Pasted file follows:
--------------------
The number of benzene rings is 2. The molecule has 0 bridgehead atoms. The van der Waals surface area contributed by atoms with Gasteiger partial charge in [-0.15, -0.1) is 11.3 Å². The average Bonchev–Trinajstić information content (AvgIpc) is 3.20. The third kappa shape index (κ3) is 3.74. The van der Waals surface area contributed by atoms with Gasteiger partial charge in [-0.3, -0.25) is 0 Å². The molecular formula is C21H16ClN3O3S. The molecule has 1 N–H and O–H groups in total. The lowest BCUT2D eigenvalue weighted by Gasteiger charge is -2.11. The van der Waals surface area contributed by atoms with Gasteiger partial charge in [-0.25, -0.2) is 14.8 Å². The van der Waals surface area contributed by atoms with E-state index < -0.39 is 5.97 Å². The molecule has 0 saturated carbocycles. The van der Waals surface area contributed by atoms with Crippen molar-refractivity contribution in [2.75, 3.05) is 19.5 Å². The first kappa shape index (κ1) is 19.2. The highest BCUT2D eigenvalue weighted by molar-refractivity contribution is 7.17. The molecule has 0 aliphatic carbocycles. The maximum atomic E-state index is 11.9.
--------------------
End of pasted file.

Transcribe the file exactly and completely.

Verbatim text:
The number of benzene rings is 2. The molecule has 0 bridgehead atoms. The van der Waals surface area contributed by atoms with Gasteiger partial charge in [-0.15, -0.1) is 11.3 Å². The average Bonchev–Trinajstić information content (AvgIpc) is 3.20. The third kappa shape index (κ3) is 3.74. The van der Waals surface area contributed by atoms with Gasteiger partial charge in [-0.3, -0.25) is 0 Å². The molecular formula is C21H16ClN3O3S. The molecule has 1 N–H and O–H groups in total. The lowest BCUT2D eigenvalue weighted by Gasteiger charge is -2.11. The van der Waals surface area contributed by atoms with Gasteiger partial charge in [-0.25, -0.2) is 14.8 Å². The van der Waals surface area contributed by atoms with E-state index < -0.39 is 5.97 Å². The molecule has 0 saturated carbocycles. The van der Waals surface area contributed by atoms with Crippen molar-refractivity contribution in [2.75, 3.05) is 19.5 Å². The first kappa shape index (κ1) is 19.2. The highest BCUT2D eigenvalue weighted by molar-refractivity contribution is 7.17. The molecule has 0 aliphatic carbocycles. The maximum atomic E-state index is 11.9.